Editors' ChoiceNeurodegeneration

Huntingtin Phosphorylation

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Science's STKE  18 Jun 2002:
Vol. 2002, Issue 137, pp. tw215
DOI: 10.1126/stke.2002.137.tw215

Huntington's disease (HD) is characterized by progressive brain neurodegeneration, often leading to dementia. A mutation in the huntingtin protein and nuclear accumulation of the mutant are associated with the pathology of HD, but it is not yet clear how the mutant protein induces the death of neurons. Growth factors that promote cell survival are attractive therapeutic agents for HD; Humbert et al. report that insulin-like growth factor 1 (IGF-1) shows just such neuroprotective potential. IGF-1 promotes cell survival through activation of the serine-threonine kinase Akt. The study shows that a specific serine residue in huntingtin is phosphorylated by Akt both in vitro and in neuronal cells in response to IGF-1. Furthermore, this IGF-1-induced modification blocked the formation of nuclear inclusions and neuronal apoptosis. Brain samples from HD patients also showed decreased amounts of Akt. Phosphorylation by Akt may alter HD interactions with proteins that promote apoptosis and, hence, abrogate its toxicity.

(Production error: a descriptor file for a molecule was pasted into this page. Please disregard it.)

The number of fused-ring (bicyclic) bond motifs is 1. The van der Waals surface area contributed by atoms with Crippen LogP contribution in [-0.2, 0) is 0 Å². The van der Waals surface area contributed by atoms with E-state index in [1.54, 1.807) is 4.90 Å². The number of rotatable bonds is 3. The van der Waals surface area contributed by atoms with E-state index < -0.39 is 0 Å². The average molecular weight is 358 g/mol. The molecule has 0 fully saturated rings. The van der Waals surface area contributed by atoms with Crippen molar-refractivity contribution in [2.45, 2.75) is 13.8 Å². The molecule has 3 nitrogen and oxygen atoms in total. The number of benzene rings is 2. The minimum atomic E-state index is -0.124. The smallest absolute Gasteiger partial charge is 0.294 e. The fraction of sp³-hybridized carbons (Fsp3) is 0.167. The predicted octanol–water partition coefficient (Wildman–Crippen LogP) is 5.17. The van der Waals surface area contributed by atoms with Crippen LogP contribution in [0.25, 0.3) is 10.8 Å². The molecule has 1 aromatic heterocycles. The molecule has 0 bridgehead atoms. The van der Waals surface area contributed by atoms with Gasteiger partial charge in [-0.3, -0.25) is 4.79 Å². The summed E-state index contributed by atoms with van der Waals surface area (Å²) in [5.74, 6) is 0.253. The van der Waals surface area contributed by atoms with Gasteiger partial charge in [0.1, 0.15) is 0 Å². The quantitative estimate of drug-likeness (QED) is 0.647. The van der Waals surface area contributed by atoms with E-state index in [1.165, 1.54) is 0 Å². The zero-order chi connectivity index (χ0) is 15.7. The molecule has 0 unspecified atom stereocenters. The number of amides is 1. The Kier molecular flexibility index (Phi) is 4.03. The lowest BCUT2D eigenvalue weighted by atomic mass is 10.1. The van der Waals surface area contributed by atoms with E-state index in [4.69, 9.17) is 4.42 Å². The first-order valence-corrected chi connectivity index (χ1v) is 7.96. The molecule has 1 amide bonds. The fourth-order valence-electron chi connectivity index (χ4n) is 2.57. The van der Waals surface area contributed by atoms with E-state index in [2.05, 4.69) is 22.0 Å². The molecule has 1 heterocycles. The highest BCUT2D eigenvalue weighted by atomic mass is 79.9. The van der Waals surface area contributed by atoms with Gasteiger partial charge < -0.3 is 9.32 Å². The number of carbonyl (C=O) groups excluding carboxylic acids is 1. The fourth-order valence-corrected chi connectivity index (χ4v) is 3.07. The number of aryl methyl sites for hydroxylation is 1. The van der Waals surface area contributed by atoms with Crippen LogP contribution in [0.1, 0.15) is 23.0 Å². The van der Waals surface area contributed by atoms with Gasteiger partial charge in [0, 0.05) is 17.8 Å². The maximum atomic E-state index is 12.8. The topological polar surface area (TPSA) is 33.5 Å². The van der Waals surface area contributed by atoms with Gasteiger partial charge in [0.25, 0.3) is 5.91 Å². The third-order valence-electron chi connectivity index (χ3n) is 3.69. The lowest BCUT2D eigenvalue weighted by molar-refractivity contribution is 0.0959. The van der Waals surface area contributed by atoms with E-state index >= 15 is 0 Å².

S. Humbert, E. A. Bryson, F. P. Cordelieres, N. C. Connors, S. R. Datta, S. Finkbeiner, M. E. Greenberg, F. Saudou, The IGF-1 pathway is neuroprotective in Huntingon's disease and involves huntingtin phosphorylation by Akt. Dev. Cell 2, 831-837 (2002). [Online Journal]

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